Montana federal judge sent hundreds of biased emails, panel finds


A former chief federal judge in Montana who retired after forwarding a racist email about President Obama sent hundreds of other inappropriate messages from his court email account, according to judicial review panel findings released Friday.

U.S. District Judge Richard Cebull admitted in 2012 that he had sent the email appearing to equate the president and African Americans with dogs and raising questions about Obama’s biracial ancestry.

In the email, a boy asks his mother why he is black and she is white. His mother replies, “Don’t even go there Barack! From what I can remember about that party, you’re lucky you don’t bark!”


The Great Falls Tribune, which initially obtained the email and interviewed Cebull about it, was the first to publish an article on Feb. 29, 2012. The story triggered mass media coverage, public outrage and judicial investigations.

The controversy spurred Cebull to apologize to the president. “I sincerely and profusely apologize to you and your family.... I have no one to blame but myself,” he wrote in spring 2012.

After an investigation of Cebull, the U.S. 9th Circuit Court of Appeals’ Judicial Council issued an order on March 15, 2013, which included a reprimand and a requirement that he make a second apology acknowledging “the breadth of his behavior.” The order and the panel’s findings were not made public at the time.

He announced his retirement two weeks later, and left the bench on May 3. Then the 9th Circuit declared the issue moot.

But another federal judge, Theodore McKee of the U.S. 3rd Circuit, objected, accusing the council of concealing Cebull’s misconduct.

A national judicial council reviewed the proceedings and determined that the findings should be published. “The imperative transparency of the complaint process compels publication of orders finding judicial misconduct,” the panel wrote.


The findings were released Friday.

A special committee reviewed Cebull’s email archives, which date back to 2008, and found that he had expressed disdain for African Americans, Latinos, women and various religious faiths.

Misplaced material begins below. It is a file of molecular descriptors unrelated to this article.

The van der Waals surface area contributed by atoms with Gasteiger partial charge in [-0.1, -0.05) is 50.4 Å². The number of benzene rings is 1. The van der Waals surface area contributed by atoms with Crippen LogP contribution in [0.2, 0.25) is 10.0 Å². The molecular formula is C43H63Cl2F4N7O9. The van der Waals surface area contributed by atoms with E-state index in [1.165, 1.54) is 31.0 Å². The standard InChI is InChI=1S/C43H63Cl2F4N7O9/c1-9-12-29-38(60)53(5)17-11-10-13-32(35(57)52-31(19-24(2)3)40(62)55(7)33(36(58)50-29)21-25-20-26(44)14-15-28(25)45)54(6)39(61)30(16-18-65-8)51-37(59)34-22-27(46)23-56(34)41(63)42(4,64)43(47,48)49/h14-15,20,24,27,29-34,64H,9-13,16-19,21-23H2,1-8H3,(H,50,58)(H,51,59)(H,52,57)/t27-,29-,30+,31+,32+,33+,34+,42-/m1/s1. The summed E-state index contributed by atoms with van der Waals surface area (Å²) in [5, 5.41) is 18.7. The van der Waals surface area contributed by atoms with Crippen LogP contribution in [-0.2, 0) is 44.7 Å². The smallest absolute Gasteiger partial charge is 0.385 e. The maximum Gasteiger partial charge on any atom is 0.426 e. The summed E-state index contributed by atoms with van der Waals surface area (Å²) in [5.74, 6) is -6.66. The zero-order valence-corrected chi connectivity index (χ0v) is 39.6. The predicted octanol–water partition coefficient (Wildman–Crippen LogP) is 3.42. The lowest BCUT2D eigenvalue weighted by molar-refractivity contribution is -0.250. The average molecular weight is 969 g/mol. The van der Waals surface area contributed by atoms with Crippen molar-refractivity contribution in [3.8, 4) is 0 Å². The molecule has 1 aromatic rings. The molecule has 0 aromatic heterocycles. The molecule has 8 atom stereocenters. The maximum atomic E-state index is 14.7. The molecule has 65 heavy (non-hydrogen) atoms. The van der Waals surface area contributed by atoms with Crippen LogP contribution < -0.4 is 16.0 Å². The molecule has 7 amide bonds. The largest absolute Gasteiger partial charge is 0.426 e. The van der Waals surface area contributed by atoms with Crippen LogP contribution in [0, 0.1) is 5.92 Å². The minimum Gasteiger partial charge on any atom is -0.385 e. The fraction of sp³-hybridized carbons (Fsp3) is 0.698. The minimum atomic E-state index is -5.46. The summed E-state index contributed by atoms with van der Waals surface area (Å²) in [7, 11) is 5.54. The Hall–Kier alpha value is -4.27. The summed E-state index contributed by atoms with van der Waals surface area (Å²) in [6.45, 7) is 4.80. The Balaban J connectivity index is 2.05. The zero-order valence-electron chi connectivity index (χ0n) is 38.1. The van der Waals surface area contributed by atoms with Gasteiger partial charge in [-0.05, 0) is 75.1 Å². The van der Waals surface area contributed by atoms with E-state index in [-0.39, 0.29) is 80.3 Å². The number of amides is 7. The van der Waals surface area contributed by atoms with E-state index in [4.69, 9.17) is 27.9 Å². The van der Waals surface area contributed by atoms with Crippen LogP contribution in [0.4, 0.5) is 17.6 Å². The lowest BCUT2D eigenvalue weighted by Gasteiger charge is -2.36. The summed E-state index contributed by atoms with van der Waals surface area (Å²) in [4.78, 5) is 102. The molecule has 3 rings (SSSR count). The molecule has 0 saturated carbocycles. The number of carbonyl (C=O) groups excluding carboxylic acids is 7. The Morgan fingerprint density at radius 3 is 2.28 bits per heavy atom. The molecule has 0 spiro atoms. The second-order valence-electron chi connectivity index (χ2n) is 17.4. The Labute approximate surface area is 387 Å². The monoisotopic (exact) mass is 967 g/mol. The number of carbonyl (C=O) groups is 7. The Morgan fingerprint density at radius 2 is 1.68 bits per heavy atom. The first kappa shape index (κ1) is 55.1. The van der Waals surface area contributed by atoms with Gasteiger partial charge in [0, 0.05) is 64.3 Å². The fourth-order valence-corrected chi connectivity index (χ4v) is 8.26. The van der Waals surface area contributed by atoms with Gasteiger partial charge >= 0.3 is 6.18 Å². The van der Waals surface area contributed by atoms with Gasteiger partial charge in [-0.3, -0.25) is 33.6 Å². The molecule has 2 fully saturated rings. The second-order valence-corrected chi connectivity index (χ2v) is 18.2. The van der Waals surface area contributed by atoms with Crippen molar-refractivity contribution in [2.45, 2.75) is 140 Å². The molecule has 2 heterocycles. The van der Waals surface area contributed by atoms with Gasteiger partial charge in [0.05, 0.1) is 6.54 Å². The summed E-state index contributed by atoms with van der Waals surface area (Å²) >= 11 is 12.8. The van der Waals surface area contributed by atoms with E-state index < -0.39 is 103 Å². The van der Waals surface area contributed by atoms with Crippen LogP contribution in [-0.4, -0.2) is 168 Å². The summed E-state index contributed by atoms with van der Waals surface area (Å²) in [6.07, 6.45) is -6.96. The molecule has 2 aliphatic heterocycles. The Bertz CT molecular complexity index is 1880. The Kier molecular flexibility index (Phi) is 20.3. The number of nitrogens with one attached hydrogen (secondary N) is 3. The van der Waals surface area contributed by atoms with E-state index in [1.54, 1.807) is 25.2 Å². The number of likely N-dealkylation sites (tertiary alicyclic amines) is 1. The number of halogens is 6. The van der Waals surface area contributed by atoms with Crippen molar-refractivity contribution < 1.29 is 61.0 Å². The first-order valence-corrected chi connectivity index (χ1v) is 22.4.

The committee organized the emails into categories that ranged from “race-related emails that showed disdain for African Americans and Hispanics, especially those who are not in the United States legally,” to “emails related to pending legislation or an issue that could come before the courts, such as immigration, gun control, civil rights, healthcare or environmental matters.”

Nowhere in the 37-page memorandum of decision does it say how many of Cebull’s emails included bigotry. Nor does the panel specifically quote any emails, other than the original Obama email from February 2012.

But, the findings say, the “majority of emails were political in nature,” with a “significant number” of race-related emails.

“The racist and political February 2012 email, particularly when coupled with the hundreds of other emails regularly sent from Judge Cebull’s court email account, reflects negatively on Judge Cebull and on the judiciary and undermines the public trust and confidence in the judiciary,” the council said.

In sending the emails, the council found, Cebull violated canons 2 and 5 of the judicial code of conduct, which state that a judge “should avoid impropriety and the appearance of impropriety” and is prohibited from political activity.


When the committee interviewed him, Cebull “acknowledged the seriousness of the issue and did not attempt to minimize or explain away the February 2012 email,” the findings said.

“Public shaming [in reaction to the email] has been a life-altering experience,” he told the committee.

Although Cebull acknowledged his history of inappropriate emails, he emphasized that all the messages were intended as private communication.

In interviews with more than 25 people in Montana, many of whom were in Cebull’s professional or social circles, witnesses generally “regarded Cebull as a good and honest trial lawyer and an esteemed trial judge,” the findings say.

No one said Cebull displayed bias or prejudice in his professional conduct. Some even told the committee that they thought he “made extra efforts to be fair and accommodate Native Americans, including regularly approving their requests to conduct traditional rituals while incarcerated.”

The committee said there were “some general detractors,” but most friends and acquaintances “were adamant that he was not biased in any way and commented that they often saw him interact with minorities without prejudice.”


But the interviews may not be completely candid. “A few witnesses commented that given the small number of judges in the District of Montana and the close-knit legal community, lawyers might be reluctant to make negative comments about Judge Cebull, even anonymously,” the panel wrote.

Cebull, a University of Montana School of Law graduate, was nominated to the federal bench by President Bush in 2001. He served as chief judge from 2008 to 2013.


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